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Aug 21, 2019

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Trade showdown

Trade consultants get a boost from tariff tensions

Ashley Milne-Tyte Oct 12, 2018
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A worker about to move stock at the Medsource Labs warehouse in Chaska, Minnesota.
Laura McCallum/Minnesota Public Radio

The tit-for-tat tariff war between China and the United States has been bad news for lots of importers in this country. In the last few months, the Trump administration has published three lists of products made in China that now carry 10 percent tariffs, and that could go up to 25 percent on January 1. Companies are struggling with whether to pass that cost onto customers, swallow it or do something else. And there are options out there if you know whom to ask. Trade consultants have seen their business rise lately along with importers’ woes. 

Robert Stein is one of them. He’s vice president of Mohawk Global Trade Advisors in Syracuse, New York.

“We’ve seen a flurry of phone calls, emails, people reaching out to us really in many cases in panic trying to figure out what they can do to mitigate the effects of these new tariffs,” he said.

He said that interest has translated into 20 percent more business, and he’s considering adding more staff.

He’s not the only one seeing an uptick.

Amy Magnus is with customs brokerage A.N. Deringer, headquartered in Vermont. Her company’s consulting group has been inundated with questions since the first tariffs on steel and aluminum tariffs were announced this spring. She said companies from famous names to startups are scrambling to find answers to questions about their goods, such as whether the item can be “engineered differently and classified differently” so as to avoid tariffs.

She said clients also ask, “Is it possible to change certain parts of the manufacturing process that we could change the country of origin of the good?” Meaning it would no longer qualify as “made in China.”  She said there’s no simple answer to some of these questions, but that complexity is boosting Deringer’s consulting business.

MedSource Labs in Minnesota is one of Deringer’s clients. The company makes medical devices. Todd Fagley, the CEO, said when the Trump administration began announcing rounds of China tariffs, he and his colleagues got on the phone with their consultants, who warned them, “This is not a drill,” and told them they needed to prepare to possibly change their business practices.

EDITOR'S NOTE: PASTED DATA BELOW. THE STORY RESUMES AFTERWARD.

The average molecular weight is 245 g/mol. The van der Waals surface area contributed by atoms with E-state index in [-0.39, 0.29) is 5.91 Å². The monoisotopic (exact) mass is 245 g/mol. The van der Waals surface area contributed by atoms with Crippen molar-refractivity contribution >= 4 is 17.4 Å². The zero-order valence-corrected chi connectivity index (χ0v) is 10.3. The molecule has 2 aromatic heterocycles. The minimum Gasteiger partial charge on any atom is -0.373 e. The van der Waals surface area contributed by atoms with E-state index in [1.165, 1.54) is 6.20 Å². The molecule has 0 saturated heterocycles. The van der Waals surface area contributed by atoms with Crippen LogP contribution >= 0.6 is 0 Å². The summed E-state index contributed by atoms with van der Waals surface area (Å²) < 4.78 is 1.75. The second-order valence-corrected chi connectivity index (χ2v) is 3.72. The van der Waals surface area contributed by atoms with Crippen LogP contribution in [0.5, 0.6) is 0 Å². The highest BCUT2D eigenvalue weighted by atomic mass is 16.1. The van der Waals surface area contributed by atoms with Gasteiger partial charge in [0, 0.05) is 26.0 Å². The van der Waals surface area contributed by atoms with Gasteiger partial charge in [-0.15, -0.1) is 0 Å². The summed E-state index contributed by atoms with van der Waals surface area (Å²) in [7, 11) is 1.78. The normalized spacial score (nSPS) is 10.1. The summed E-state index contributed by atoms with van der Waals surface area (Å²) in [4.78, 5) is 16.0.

MedSource Labs CEO Todd Fagley with one of the company’s tourniquets.

Almost half of his company’s manufacturing takes place in China. About 30 of its products have been slapped with tariffs. Many end up in the warehouse at MedSource Labs headquarters near Minneapolis.

Looking around the warehouse, Fagley pointed out one of his bestsellers that’s now subject to a tariff. It’s a tourniquet that goes around a patient’s arm when they’re having blood drawn or an IV inserted.

“It’s just a piece of elastic,” he said, “But there’s a little bit of tech in it.”

MedSource Labs sells more than 2 million of these a year. But, Fagley said, “That’s a 10 percent increase, going to a 25 percent increase.”

The question is: What to do now? He said he doesn’t want to pass that cost on to the distributor and ultimately to the patient. One thing Deringer advised, he said, was “figuring out how to we get more efficient manufacturing.”

If the company can save money on the manufacturing process itself, the tariffs won’t affect it so badly. He’s also considering moving some manufacturing to other countries.

Fagley wouldn’t say how much the tariffs could cost the company because he said he doesn’t know what’s going to come next.

Stein of Mohawk Global Trade Advisors said the uncertainty is the worst part of this. He said clients tell him all the time that the situation is hurting them “because they don’t know how to plan. And business is all about planning,” he said. “How much can I allocate for raw materials? What kinds of contracts can I sign?”

Companies want to know what their expenses will be.

He said with all his contacts in the industry, he used to be able to predict where trade policy might be heading. Now, he said, when a presidential tweet might change everything, he honestly has no idea.

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